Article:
I did have a feeling that our offense had a really good plan. And as I watched the offense each day I said, we’ve got a good plan. If we execute this plan we’re going to attack these guys and we’re going to be really aggressive.
I was proud of the defense after two outings that we did not perform well. They have a first-round receiver. They got a Heisman Trophy quarterback that was in the finalists. And I thought our defense really performed well tonight with their backs against the wall.
Stetson, can you talk about the fact that you guys had a tremendous performance. And what was the motivation that gave you the ability to save your best for the last?
STETSON BENNETT IV: Well, I mean, we had confidence in the plan. We left some plays that we didn’t even call. And we missed some shots.
But it’s the last one. I mean, it was the last one in this jersey. It’s for the national championship. It was against Max, who is a great quarterback and I know from New York.
But I mean if you can’t pull out your best in a game like this or at least your best effort and best preparation, then maybe this isn’t for you.
But I don’t know. Confidence in our guys and everybody played really well.
Stetson, I think it was before Ohio State, you talked about that you liked the idea that overlooked guys and under-recruited guys are going to look at your story. After a performance like this, you’re really going to be one of those guys where they look at players who go from walk-on status to stardom, you’ll be at the top of that list. Have you thought about the example you’ve set for other guys with that?
STETSON BENNETT IV: No. I mean, when I was growing up, you know, you’ve still got to be the best. Right? Like it doesn’t matter if people doubt – you’ve got to be good. So I always used to – I enjoyed growing out my hair, wearing glasses, and then going and winning the camp. That was my thing.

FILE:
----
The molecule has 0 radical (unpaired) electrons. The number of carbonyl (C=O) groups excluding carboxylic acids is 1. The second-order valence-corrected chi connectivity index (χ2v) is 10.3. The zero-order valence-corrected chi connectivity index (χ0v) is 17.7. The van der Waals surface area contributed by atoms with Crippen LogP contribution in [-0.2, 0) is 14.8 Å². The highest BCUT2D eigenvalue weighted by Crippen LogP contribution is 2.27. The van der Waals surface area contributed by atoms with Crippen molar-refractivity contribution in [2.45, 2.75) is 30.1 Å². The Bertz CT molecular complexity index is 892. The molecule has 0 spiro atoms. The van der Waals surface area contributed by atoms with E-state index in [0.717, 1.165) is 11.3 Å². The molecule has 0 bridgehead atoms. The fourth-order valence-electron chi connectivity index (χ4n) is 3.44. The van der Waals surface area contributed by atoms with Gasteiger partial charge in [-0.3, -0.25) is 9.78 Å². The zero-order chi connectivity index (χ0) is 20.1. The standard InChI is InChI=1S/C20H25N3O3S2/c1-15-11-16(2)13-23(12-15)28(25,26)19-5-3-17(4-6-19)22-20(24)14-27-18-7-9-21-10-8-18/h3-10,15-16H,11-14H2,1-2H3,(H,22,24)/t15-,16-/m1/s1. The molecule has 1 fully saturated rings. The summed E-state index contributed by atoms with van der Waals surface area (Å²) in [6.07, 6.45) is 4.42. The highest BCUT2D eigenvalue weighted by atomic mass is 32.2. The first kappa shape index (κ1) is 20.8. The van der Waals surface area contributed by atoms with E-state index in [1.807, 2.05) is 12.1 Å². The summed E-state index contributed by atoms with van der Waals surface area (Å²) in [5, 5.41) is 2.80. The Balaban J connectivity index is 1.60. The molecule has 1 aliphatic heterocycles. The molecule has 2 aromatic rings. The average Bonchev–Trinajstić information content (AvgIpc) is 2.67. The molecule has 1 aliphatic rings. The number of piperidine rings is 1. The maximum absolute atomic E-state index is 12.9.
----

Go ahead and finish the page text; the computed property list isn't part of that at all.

So if you are an under-recruited guy, you’re an under – soak that up, but you’ve still got to be the best. Go be spiteful out there. Be a dog. You’ve got to.
But hopefully in 15 years there’s some kid out there who is being a stud and he remembers watching us play.
What’s the significance of this team going 15-0 mean to you, and why was this team able to do that?
COACH SMART: The significance is there’s no blemish. I had four national championships at Alabama, I don’t think we had but one that was undefeated, and that one was really special.
Sometimes it takes a loss to galvanize, put your team in a spot to win. It did that last year. And it didn’t take that. I always tell guys, do you have to take a loss to learn? Why? Like, it doesn’t take that to learn that.
And this team is special because they didn’t have a flaw. They had two games in which they came back in the fourth quarter, Missouri and Ohio State, with incredible comebacks and led by Stetson and the offense.
So it makes it more special, I think, when you come back and look at it, because when you want to compare teams you’ll say, hey, look at this team. There’s some parts of me that think, if the team last year played this year’s team, last year’s team probably had more talent on it. But this year’s team was different. Like, they just had this eye of the tiger; they weren’t going to lose.
A person could watch a lot of college football and very seldom see the level that your team has attained several times this year and other times. Have you yourself thought about that at all and sort of admired where the caliber this team has reached?
COACH SMART: What I admire is the consistency with which they do it. I keep thinking that if you press the gas pedal too hard, you’re going to run out of gas and they’ll be exhausted. I kept thinking mentally maybe the LSU game. And then doing this, and doing that and then practicing this, and going to Ohio State emotional, just roller coaster. Maybe we’re just out of gas.
And they never run out of gas. So that goes a lot of credit to our strength and conditioning program, our training staff, our kids committing to actually doing that. Like, they actually go out and hit each other in the 15th week of the season over and over again, and they enjoy doing it.
That’s just not normal in today’s day and age. People want an easier pathway. So the coaching staff, Coach Monken and his offensive staff, Coach Schumann and his defensive staff, and the special teams staff, wow, every week they brought it. They brought a great plan. They brought a unique plan and made the most of the players that we have.
We had a lot of guys injured during the year. The receiving corps, it’s like a luxury, these last two games. Looking out there, we’re throwing Arian out, AD out, Ladd out.
You have all these weapons, that really helps you to be successful. And that consistency in performance is hard to find. And I do admire the people that buy into what we sell in our organization.